When does a Guardian contributor think a country in the Middle East is “small”?

A guest post by AKUS

Soumaya Ghannoushi, commenting about the unrest in Tunisia for the Guardian in Exposing the real Tunisia,  wrote:

“Tunisia, that small north African country on the Arab world’s western shores,”

So, to a Muslim writer, how “small” is “small”, I wondered?

Here is some data for Tunisia:



Total: 163,610 sq km

Land: 155,360 sq km

Water: 8,250 sq km

Area – comparative: slightly larger than Georgia (USA)

Land boundaries: total: 1,424 km

Border countries: Algeria 965 km, Libya 459 km

Coastline: 1,148 km

I thought it would be fun to compare it with the size of another small country in the Middle East:



Total: 20,770 sq km

Land: 20,330 sq km

Water: 440 sq km

Area – comparative: slightly smaller than New Jersey

Land boundaries: total: 1,017 km

Border countries: Egypt 266 km, Gaza Strip 51 km, Jordan 238 km, Lebanon 79 km, Syria 76 km, West Bank 307 km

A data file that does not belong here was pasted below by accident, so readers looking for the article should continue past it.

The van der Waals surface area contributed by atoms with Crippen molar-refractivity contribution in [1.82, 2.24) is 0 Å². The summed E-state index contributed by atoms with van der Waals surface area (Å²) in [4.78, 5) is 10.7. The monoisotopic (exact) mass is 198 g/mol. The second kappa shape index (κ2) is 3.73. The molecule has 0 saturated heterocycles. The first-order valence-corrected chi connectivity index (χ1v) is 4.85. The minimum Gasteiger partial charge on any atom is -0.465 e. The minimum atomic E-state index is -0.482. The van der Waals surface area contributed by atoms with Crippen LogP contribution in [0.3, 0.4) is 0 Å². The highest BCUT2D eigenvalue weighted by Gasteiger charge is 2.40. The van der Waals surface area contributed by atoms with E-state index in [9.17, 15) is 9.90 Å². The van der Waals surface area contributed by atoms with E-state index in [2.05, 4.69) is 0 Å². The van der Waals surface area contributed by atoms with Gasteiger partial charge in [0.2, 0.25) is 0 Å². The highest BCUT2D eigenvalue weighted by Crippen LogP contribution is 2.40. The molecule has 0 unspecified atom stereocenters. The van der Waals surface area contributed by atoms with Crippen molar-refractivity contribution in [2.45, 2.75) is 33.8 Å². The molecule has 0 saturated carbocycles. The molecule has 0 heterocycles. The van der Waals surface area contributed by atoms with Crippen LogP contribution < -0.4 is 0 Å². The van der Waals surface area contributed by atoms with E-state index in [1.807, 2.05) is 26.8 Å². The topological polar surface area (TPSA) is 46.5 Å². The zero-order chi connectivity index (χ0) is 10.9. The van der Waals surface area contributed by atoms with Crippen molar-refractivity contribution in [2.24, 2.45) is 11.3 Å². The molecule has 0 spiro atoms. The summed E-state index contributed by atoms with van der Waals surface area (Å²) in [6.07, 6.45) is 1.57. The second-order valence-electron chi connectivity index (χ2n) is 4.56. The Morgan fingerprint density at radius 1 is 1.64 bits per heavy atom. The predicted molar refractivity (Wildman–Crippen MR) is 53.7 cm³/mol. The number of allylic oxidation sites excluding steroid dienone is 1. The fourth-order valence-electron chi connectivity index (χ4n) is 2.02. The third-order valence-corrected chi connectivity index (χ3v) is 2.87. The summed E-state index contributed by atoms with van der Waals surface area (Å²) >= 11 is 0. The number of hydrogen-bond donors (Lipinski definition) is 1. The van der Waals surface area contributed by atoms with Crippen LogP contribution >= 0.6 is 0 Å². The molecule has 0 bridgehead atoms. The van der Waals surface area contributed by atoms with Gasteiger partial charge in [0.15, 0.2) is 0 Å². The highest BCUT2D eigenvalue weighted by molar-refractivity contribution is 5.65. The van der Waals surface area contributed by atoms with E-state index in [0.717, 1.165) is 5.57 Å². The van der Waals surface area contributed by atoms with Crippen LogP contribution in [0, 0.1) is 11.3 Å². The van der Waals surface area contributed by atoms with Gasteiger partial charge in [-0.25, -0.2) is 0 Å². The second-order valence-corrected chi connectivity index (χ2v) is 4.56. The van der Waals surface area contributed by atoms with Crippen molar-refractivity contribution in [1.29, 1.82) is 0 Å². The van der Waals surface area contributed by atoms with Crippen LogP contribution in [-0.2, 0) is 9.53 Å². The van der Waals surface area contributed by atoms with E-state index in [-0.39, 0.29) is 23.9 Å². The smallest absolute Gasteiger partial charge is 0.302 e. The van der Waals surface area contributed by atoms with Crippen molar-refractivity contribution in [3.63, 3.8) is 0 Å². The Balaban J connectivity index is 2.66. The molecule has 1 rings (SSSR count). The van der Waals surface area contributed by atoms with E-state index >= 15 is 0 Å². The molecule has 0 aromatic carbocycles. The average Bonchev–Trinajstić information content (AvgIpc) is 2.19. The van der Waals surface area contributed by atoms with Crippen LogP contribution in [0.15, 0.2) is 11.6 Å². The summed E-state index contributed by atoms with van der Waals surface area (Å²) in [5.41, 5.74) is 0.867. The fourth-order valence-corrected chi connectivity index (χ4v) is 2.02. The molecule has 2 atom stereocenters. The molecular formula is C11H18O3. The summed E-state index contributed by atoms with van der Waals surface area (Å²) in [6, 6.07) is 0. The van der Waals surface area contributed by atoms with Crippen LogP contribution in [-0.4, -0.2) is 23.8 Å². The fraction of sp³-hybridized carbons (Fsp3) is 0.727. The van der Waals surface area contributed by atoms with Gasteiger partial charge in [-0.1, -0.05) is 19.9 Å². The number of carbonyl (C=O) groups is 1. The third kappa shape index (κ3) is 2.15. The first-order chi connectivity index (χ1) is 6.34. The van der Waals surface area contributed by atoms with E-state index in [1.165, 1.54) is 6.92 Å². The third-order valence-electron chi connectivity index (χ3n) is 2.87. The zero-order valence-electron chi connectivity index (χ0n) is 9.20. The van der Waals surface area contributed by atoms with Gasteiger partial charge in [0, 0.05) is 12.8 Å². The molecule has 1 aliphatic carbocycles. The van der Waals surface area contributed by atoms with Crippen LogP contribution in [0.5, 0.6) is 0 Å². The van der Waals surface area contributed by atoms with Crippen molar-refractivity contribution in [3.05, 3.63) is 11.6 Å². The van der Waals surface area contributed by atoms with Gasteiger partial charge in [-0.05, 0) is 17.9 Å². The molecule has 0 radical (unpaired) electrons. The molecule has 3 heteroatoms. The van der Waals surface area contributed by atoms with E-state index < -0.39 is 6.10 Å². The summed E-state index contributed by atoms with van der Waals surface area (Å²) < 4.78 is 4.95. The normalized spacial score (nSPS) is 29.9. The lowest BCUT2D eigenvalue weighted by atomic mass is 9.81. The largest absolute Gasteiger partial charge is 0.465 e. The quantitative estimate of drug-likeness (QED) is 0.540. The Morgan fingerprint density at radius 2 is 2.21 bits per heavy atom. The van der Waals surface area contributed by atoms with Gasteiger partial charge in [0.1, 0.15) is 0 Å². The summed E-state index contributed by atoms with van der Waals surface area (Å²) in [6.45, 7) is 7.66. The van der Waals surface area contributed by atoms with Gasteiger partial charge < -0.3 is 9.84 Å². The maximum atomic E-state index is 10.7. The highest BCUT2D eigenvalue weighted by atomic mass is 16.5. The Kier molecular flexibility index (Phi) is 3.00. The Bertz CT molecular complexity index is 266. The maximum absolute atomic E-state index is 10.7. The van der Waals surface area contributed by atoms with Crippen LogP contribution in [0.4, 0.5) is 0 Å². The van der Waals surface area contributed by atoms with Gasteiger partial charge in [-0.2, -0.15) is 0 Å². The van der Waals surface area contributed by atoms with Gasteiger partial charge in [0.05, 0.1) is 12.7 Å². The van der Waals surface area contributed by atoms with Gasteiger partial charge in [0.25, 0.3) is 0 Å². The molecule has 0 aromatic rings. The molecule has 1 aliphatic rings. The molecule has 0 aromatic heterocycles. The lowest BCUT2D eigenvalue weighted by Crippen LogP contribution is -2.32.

Coastline: 273 km

Okay, you might say – what about the occupied territories? I’ll throw them in for you as well, even “East Jerusalem”, which I do not consider occupied territory. According to Wikipedia:

West Bank, 5,879 square kilometers,

East Jerusalem, 70 square kilometers

Golan Heights, 1,150 square kilometers (444 sq mi)

So Israel, about an eighth the size of Tunisia, is what I consider a small country in the Middle East!!

But there’s one dimension in which Israel can almost claim geographical parity with little Tunisia –  the length of those twisting, turning, indefensible Green Line “boundaries” which so many people outside Israel want to be the final borders.

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